Tuesday, 25 April 2017
"The palace they used had been grown overnight out of smart-crystal..." (p. 223)
It must be possible to program smart-crystal to grow to a design? A palace can be grown overnight yet there are people who are unable to pay housing bills and who are then "'...thrown into the street.'" (See here.) It seems to me that the author has imagined technological mastery of the physical environment but has not imagined a corresponding social structure.
If there is homelessness, then surely there are also crimes like theft and assault although, earlier in the novel, we had got the impression that life was utopian and that crime and coercion were outmoded concepts (see here) - although the word "crime" was then used. I might need to reread... To throw someone into homelessness is indeed to coerce. There is also mention of exiling someone.
The characters are involved in legal cases and disputes. Laws must be enforced if they are to exist. There are references to copyright. (It is time for me to eat.)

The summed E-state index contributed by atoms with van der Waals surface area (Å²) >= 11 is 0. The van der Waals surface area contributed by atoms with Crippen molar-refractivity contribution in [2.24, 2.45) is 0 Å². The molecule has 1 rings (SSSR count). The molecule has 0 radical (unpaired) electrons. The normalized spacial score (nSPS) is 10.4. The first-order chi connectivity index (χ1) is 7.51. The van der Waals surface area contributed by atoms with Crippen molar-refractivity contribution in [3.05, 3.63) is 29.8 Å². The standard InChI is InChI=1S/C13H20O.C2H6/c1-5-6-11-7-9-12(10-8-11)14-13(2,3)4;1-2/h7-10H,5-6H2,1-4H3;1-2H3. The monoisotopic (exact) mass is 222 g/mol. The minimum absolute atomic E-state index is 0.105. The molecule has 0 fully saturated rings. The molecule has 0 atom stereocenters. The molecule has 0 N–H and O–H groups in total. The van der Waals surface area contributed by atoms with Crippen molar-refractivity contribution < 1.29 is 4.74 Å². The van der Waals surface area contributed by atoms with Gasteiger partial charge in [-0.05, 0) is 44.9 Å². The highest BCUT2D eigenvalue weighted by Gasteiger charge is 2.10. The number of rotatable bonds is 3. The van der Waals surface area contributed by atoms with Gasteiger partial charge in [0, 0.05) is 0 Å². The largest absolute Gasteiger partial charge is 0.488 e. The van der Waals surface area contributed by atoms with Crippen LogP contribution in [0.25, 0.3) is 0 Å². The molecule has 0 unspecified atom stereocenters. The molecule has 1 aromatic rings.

Addendum: (Food is in the oven.) I post as I read. This enables me to focus on details that I would miss if I read an entire novel before discussing it, unless I took a lot of notes. It also means that judgments made in earlier posts might have to be revised in later posts, especially when discussing a novel in which the characters' consciousnesses are artificially manipulated so that a viewpoint character's perceptions might turn out to have been illusions and his earlier understanding might turn out to have been an elaborate fiction within the fiction. But the author must meanwhile ensure that we care enough about the characters to want to know the outcome. At present, I am reading The Golden Age in sporadic bursts, alternating with works set in recognizably human environments. This technologized mentality is a direction that Poul Anderson's later future histories could have moved in but Wright has gone much further along this strange road.